The Promise of the Seed
In order to understand the severity of what happened in the Garden of Eden, we must examine the pre-fall relationship of God with man, the effects of the subsequent tragedy – the “fall” – on this relationship, and the necessity of the promise of the Seed of God to fallen man.
God created man for a specific reason. Genesis 1:26 states, “God said, ‘Let Us make man in Our image according to Our likeness; let them have dominion…’”. As we can see, man was not created just because one day, God discovered that He was alone and bored and needed fellowship. God had a universal problem on His hand, and that problem was a massive evil rebellion which had threatened the sovereign rule of God in His created world. Satan, formerly known as Lucifer, had managed to draw one third of the angelic hosts under his evil command and oppose God. Many people ask why God did not, or does not, destroy Satan since He is obviously much more powerful than this creature?
The answer is very clear. God will be destroying Satan but not according to our wishes and strategies, but according to His own. In His Sovereign will and in accordance with His absolutely righteous dealings, God has left the task of the destruction of evil and its federal head, Satan, to man! The destruction of any creature by the creator is never difficult, and in God’s economy, this is not the right approach. Rather, God chooses to destroy His adversary through and by another creature.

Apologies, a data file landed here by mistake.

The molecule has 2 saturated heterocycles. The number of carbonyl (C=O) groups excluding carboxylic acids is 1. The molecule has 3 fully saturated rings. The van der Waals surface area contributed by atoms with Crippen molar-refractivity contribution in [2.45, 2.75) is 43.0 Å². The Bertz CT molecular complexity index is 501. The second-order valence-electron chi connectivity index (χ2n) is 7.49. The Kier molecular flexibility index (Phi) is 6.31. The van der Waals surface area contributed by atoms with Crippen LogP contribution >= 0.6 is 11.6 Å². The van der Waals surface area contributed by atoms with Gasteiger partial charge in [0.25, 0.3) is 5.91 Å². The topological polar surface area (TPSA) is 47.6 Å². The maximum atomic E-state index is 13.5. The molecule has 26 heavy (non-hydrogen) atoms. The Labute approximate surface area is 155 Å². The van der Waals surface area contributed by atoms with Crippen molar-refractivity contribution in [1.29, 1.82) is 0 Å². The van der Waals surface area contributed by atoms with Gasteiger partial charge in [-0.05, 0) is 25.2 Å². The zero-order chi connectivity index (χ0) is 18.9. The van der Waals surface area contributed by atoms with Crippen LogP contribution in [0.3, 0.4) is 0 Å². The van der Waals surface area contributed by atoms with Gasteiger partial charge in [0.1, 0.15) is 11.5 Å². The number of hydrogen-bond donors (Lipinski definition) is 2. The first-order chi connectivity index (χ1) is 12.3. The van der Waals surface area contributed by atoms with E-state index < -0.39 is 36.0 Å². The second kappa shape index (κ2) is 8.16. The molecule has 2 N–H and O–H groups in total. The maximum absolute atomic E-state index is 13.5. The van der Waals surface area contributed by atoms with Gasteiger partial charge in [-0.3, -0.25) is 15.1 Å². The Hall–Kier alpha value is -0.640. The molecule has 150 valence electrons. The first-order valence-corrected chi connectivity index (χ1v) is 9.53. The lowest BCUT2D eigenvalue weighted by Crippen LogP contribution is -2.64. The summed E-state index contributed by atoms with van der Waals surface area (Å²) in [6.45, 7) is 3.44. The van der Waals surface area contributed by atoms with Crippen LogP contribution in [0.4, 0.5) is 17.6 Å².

Thus, we understand from the Genesis account that God’s principle reason for creating man was to express and manifest His sovereign will through and by man, and therefore, end the rebellion of Satan in a fair and righteous manner. Man in his creational design, capacity, development, and destiny was the most unique creation of God; after all, he was created in the image and likeness of God, [possessing the ability to establish God’s kingdom on earth once again. Here, we encounter another very important and foundational word: “Kingdom”. If you study the Bible from beginning to end, one central theme becomes the evident and main vein of God’s mind, upon which every other thought and act of God is based: The Kingdom of God.
God has been ruling the universe and everything beyond it from eternity past, and will rule forever as King and the Almighty God. During this particular era in universal history, God’s Sovereign rule has been challenged and defied by an archenemy, who is attempting to establish his rule and sovereignty forever. Both of these parties have made “man” the chosen instrument and the deciding element that will determine the outcome of this cosmic conflict.
God, out of His wonderful and amazing grace and love, created man with free will in order for man to freely choose sides and determine his destiny. God does not need robots to worship Him and to act on His behalf. He wants men who, through their own free will, have chosen to express, represent and manifest Him in His creation. Thus man was created free within the scope of the choices that were available to him: life or death, fellowship or separation, reigning with God or suffering the consequences of rebellion.